“The pace of transformation at SingPost has been accelerating steadily. As a postal service provider, we are on a burning platform, facing a global decline in mail revenue with trends like e-substitution and lifestyle changes,” said Lim Ho Kee, Chairman of SingPost. “It is a win-win situation for both of us because we share similar goals and have a natural fit between our operations across Asia. On behalf of my fellow directors, I welcome Alibaba as one of our partners on the next phase of the journey.”

Today’s agreement with SingPost comes in three parts. The first of these is will be a $67.85 million (S$92 million) to take a 34 percent share in Quantium Solutions International, a SingPost subsidiary that focuses on e-commerce logistics, warehouses and fulfilment services in 10 countries in the Asia Pacific region.

The second of these will be Alibaba making a bigger overall investment into SingPost. It’s taking an additional 5 percent of shares for $138.6 million (S$187.1 million), subject to regulatory approval.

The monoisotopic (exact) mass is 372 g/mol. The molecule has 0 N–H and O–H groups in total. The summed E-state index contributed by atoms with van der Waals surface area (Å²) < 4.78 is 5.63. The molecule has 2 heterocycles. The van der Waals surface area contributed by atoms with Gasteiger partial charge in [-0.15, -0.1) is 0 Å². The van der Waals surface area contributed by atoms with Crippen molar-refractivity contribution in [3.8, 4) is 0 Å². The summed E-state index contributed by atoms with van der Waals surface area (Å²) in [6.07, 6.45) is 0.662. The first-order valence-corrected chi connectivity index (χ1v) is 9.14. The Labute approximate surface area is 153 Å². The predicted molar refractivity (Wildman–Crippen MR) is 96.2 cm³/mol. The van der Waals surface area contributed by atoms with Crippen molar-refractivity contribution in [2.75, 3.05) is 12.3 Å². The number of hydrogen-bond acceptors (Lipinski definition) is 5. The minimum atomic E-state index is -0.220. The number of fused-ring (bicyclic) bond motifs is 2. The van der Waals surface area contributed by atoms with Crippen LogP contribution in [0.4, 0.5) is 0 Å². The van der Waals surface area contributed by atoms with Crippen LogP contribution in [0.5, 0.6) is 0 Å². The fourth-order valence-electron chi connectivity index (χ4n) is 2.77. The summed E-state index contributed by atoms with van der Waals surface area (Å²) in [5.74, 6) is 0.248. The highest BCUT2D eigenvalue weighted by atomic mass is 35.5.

The third part will involve a much closer collaboration between the two in a strategic business framework to invest more into building out services and technology in areas like last-mile delivery. “SingPost and Alibaba will share their respective knowledge and leverage each other’s strengths to scale across the e-commerce logistics value chain,” Alibaba notes. As part of that, Alibaba says QSI will be reorganizing to become the focus of Alibaba’s and SingPost’s joint venture.

“We are now taking the next step by building a regional e-commerce logistics platform and infrastructure for e- commerce players across Asia Pacific based on Quantium Solutions – our e-commerce logistics subsidiary,” said Dr. Wolfgang Baier, Group Chief Executive Officer of SingPost, in a statement. “Alibaba started as our customer and then last year became our shareholder and business partner. Today with the significant growth in e-commerce ahead, both of us are convinced of the long term value of working together in a win-win partnership for e-commerce businesses in Asia Pacific.”